It’s that time of year when we start counting down the number of shopping days until Christmas. But as Boris has told shops to shut, we obviously need an alternative.
Given the petrol that Rishi threw on the property market fire by removing Stamp Duty Land Tax (SDLT) for most properties, this year’s countdown is more about getting deals through before the end of next March.
With transactions being delayed and law firms stopping taking on work, it seems the best Christmas present home buyers can look forward to is actually getting the process underway before “It’s a Wonderful Life” appears on TV.
It’s getting quite tricky
The combination of increased transactions and remote working has slowed the time for transactions to go through.
The main bottleneck is the conveyancing process. Local authority searches are taking longer to return and communicating with mortgage lenders is proving difficult. This combined with lawyers working remotely, often with poor technology, has made what is a difficult process at the best of times, even more difficult.
With deals taking longer than the national average of 19 shocking weeks, more will fail.
Here are some steps you can take to increase the chance of your deal going through before the end of March.
Pick the right lawyer
Never has it been more important to pick the lawyer more likely to get your deal over the line. While some people suggest not to use a lawyer recommended by an estate agent, in many cases, this is due to a misunderstanding. While some agents and mortgage brokers are told to recommend lawyers due to the referral fee they receive, this is not always the case.
Always choose a lawyer based on a personal recommendation – comparison websites might seem like a good idea, but they are price-based. They will claim to have “hand-picked” lawyers, but few have consumer ratings on them and think about what type of firm would pay to go on such a site. Conveyancing is not a commoditised product like insurance, so recommendations from friends or trusted advisors are always better.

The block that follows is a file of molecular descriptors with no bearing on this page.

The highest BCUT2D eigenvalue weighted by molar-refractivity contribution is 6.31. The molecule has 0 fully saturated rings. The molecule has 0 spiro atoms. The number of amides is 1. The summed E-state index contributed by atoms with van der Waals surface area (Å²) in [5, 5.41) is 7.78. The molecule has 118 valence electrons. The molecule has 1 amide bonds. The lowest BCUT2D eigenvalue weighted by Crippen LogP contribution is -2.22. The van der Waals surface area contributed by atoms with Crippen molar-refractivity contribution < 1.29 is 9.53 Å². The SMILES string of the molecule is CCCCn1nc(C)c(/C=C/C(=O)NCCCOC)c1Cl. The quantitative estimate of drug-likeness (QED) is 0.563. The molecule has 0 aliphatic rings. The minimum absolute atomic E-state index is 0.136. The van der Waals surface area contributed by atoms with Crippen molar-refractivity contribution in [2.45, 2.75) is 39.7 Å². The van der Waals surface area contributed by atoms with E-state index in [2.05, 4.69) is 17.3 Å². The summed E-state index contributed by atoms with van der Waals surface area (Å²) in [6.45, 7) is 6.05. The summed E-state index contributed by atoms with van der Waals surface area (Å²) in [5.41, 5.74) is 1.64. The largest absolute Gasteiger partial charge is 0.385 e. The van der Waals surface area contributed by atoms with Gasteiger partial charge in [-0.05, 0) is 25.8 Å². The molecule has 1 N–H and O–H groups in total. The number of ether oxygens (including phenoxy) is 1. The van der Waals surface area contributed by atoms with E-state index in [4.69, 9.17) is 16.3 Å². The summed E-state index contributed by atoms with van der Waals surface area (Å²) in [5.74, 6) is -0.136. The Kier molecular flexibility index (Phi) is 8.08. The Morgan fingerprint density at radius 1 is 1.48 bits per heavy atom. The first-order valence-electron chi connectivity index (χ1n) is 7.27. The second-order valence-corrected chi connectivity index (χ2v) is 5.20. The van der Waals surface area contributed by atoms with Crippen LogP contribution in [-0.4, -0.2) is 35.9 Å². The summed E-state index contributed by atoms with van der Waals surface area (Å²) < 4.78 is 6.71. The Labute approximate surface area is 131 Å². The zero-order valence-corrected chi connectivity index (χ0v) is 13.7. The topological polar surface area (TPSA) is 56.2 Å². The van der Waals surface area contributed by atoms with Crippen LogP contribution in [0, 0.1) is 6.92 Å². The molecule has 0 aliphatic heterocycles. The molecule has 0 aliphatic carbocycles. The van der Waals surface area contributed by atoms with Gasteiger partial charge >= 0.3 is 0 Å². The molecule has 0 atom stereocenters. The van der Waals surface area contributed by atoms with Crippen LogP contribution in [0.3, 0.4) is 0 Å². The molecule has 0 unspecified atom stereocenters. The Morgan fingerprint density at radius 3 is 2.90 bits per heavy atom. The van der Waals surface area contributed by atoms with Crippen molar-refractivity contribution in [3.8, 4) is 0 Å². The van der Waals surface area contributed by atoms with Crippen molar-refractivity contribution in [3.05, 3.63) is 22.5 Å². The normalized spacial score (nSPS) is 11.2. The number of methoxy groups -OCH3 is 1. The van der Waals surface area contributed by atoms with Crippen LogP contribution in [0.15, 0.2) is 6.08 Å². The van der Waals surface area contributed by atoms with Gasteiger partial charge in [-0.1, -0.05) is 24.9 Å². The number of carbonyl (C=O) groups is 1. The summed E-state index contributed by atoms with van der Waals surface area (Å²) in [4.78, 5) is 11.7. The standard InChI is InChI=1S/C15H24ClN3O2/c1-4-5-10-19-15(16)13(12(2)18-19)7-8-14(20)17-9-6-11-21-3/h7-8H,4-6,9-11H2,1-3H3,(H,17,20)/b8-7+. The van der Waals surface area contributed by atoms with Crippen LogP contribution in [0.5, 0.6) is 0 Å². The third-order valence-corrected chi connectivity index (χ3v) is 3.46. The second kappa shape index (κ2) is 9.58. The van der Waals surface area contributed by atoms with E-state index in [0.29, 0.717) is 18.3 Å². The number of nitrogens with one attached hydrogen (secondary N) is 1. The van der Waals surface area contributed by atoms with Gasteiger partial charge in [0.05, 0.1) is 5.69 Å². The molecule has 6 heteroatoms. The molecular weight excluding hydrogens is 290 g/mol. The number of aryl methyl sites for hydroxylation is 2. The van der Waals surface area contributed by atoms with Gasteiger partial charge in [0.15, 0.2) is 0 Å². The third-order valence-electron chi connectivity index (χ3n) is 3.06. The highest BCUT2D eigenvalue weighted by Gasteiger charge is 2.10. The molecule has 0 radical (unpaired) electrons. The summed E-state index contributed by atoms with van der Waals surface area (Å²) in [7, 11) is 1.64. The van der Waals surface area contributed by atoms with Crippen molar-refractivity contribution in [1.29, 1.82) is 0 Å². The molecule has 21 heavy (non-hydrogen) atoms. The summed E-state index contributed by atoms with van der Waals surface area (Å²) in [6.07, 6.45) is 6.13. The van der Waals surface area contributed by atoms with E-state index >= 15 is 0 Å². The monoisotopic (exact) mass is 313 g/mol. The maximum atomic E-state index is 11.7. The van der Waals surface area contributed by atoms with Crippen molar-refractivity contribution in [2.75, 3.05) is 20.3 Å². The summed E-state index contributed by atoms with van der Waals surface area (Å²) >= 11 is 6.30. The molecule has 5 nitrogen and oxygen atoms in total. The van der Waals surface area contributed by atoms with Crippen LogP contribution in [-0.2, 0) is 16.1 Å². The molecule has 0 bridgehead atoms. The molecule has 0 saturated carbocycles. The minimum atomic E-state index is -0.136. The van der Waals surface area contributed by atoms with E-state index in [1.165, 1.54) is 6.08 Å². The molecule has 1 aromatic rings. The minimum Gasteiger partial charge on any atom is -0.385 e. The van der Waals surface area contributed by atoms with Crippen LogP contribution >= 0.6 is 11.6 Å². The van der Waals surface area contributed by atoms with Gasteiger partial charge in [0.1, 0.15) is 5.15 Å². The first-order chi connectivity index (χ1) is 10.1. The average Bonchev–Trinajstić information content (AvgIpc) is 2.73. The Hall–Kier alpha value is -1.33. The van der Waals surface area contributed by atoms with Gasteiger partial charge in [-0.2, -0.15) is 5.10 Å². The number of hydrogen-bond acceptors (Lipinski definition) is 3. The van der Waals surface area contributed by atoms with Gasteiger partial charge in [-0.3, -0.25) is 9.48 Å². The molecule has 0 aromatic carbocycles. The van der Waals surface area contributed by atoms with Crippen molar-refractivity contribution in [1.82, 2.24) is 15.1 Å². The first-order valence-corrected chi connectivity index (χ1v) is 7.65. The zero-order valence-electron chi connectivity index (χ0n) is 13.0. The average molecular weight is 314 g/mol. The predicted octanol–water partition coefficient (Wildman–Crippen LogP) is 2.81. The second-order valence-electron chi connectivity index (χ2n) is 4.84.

Check on the responsiveness of the law firm – how are they working and is there anyone to answer the telephone. Obviously, under current conditions, every firm is struggling to deliver the level of service they would like, but some are better than others.
It’s also a good idea to ask whether they are paperless or not. With remote working, the ability of a lawyer to work productively will depend on how efficiently they use technology.
Get yourself ready
Transactions are slowed by sellers taking too long to get started. If you are thinking of selling a property, organise all the paperwork and the forms before you actually find a buyer. By selecting a lawyer as soon as you are on the market, (obviously choose one that isn’t going to charge you in advance) and ask them to send you the paperwork so you can complete it before your buyer is found. This will include forms describing the property, what you are going to keep or sell, as well as your identity checks. If you have had any work done on the property, track down all the paperwork, and if you live in a flat, make sure any letters you have received from the freeholder about potential works are at hand.
By getting organised early, you can reduce the time taken to get to exchange by weeks.
Sensibly keep in touch and answer the questions
One of the problems at the moment is that lawyers are being bombarded by telephone calls. This reduces the amount of time they can spend doing the work, which will slow down the transaction. You will naturally have a lot of questions and concerns, but if you can present these to your lawyer in structured way, and reduce the number of individual calls, this will speed up the process.
For example, when selling a property, the buyer will ask lots of questions that your lawyer cannot answer and will pass them on to you. By going back to your lawyer quickly and with all the answers in one go, this will reduce the time involved.
Check paperwork carefully
Finally, one of the major causes of delay are issues with documentation. It has never been more important to check information on forms, mortgage offers and about the property is correct.
Naturally, you will feel it is the lawyer’s job to get this right first time, every time, but realistically, mistakes do occur and by spotting problems quickly, and working together with your lawyer will reduce time. In particular, mistakes in names or missing details on mortgage offers can delay the process for weeks – keep a close eye on these.
Buying a property at any time is challenging. However, at the moment, with increased pressures to complete before the end of March and the high caseloads lawyers are experiencing, it’s made even more difficult.
By taking a few steps to select the right lawyer, get yourself ready and communicate more efficiently, will greatly increase your chances of beating the Rishi deadline. And lead to a much happier, if, as Boris would suggest, more unconventional, Christmas.
Guest blog by The Partnership, an award winning law firm offering specialist residential conveyancing services.